Do you know, according to research data on effectiveness of training, that only 5% of the training material is retained if it was presented in lecture and classroom setting? And about 30% of material is retained if shown through demonstration, which is about six times more effective and highlights the importance of visual based learning. Not surprisingly, the most effective training method is hands-on training, which results in as much as 75% of knowledge retention.
It is indisputable that the hands-on training will achieve the best outcome for knowledge retention and shorten the learning curve.
This is paramount for businesses or organizations that must deal with operating physical systems. Most of them do understand the importance of hands-on learning to equip their workforce with the knowledge to succeed in their jobs.
However, there are still many practical challenges to conduct successful hands-on training that is efficient and sustainable.
1. The challenge of space and systems
If the size of the team getting trained is big, then having enough space and enough physical systems for hands on training could be a challenge. Not only does the cost could add up, but also the work multiplies to make sure everything works as they should.
2. The challenge of geographic locations
When there are trainees from multiple locations, there are always going to be extra cost associated with traveling to get everybody in the same room for the hands-on training. If getting all the trainees together is not an option, the trainer would need to travel to multiple locations themselves to perform the training one at a time.
3. The challenge of allocating trainer’s time
The very nature of hands-on training requires someone helping the trainees, closely monitoring and the trainees to ensure the trainees are doing all right. If there is only one trainee, the trainer can provide full attention to the trainee but may be time constrained when having to o train multiple people that way. If there is a group of trainees, the trainer potentially could save time on fewer sessions but will have to figure out how to juggle in between each trainee during the same training session and make sure each one of them be properly trained.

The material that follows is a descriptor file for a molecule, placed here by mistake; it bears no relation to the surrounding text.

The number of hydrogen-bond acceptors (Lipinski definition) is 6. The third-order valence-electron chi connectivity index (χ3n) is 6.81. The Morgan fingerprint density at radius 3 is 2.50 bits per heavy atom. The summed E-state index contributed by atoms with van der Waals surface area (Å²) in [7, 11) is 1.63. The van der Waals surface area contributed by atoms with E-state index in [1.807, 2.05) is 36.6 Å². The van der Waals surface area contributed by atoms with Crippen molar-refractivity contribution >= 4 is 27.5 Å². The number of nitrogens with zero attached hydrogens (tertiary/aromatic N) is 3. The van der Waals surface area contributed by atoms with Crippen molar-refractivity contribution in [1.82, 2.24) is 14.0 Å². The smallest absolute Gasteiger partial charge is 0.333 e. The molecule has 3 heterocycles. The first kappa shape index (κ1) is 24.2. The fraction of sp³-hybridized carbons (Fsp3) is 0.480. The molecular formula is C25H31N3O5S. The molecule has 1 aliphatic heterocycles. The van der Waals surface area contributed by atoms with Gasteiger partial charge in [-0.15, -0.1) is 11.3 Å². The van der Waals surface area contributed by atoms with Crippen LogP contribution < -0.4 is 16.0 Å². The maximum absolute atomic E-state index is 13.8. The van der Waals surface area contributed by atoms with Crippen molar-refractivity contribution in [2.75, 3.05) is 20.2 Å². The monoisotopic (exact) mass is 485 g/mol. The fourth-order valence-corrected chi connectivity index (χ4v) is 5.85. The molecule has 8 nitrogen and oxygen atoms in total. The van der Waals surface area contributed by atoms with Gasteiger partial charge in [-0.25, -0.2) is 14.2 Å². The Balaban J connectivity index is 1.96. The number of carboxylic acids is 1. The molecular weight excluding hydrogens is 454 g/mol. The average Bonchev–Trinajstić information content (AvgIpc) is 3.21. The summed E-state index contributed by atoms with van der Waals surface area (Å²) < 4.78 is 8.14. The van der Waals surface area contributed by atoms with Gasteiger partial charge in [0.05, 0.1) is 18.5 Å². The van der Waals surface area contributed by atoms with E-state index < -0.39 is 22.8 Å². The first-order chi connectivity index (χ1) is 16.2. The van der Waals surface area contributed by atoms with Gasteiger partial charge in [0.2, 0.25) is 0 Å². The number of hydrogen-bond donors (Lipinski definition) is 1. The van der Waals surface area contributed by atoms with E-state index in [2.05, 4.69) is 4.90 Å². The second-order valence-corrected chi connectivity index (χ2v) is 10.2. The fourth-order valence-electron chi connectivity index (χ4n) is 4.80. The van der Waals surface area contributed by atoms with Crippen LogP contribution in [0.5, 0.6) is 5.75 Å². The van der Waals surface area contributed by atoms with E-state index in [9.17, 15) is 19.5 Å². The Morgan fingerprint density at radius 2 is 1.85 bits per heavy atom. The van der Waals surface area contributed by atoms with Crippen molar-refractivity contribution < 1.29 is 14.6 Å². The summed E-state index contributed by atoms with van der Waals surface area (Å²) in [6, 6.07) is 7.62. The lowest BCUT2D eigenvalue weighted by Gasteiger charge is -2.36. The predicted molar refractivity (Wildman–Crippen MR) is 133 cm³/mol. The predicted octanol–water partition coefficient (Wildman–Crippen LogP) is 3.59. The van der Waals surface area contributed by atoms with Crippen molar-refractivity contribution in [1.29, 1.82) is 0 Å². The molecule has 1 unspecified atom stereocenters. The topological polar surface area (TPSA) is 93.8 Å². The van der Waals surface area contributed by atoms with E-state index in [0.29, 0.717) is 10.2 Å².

4. The challenge of throughput
Based on the challenges mentioned above, such as limited space, systems, trainers time, traveling to or from multiple locations, it is hard to have high throughput for hands-on training. The number of trainees who can get trained together at once is limited for these reasons. Some of the limiting factors will need to be removed or mitigated to improve efficiency and throughput.
5. The challenge of complex instructions
When training complex instructions or procedures, hands-on training sessions could be very long and involved. It takes extra patience and time to go through all the steps of complex procedures, for both the trainer and the trainee. If not enough time is scheduled, the result is the training would be less than effective.
To discuss how AR technology can help your organization’s technical training and operation applications, or to experience a real demonstration yourself, please contact firstname.lastname@example.org.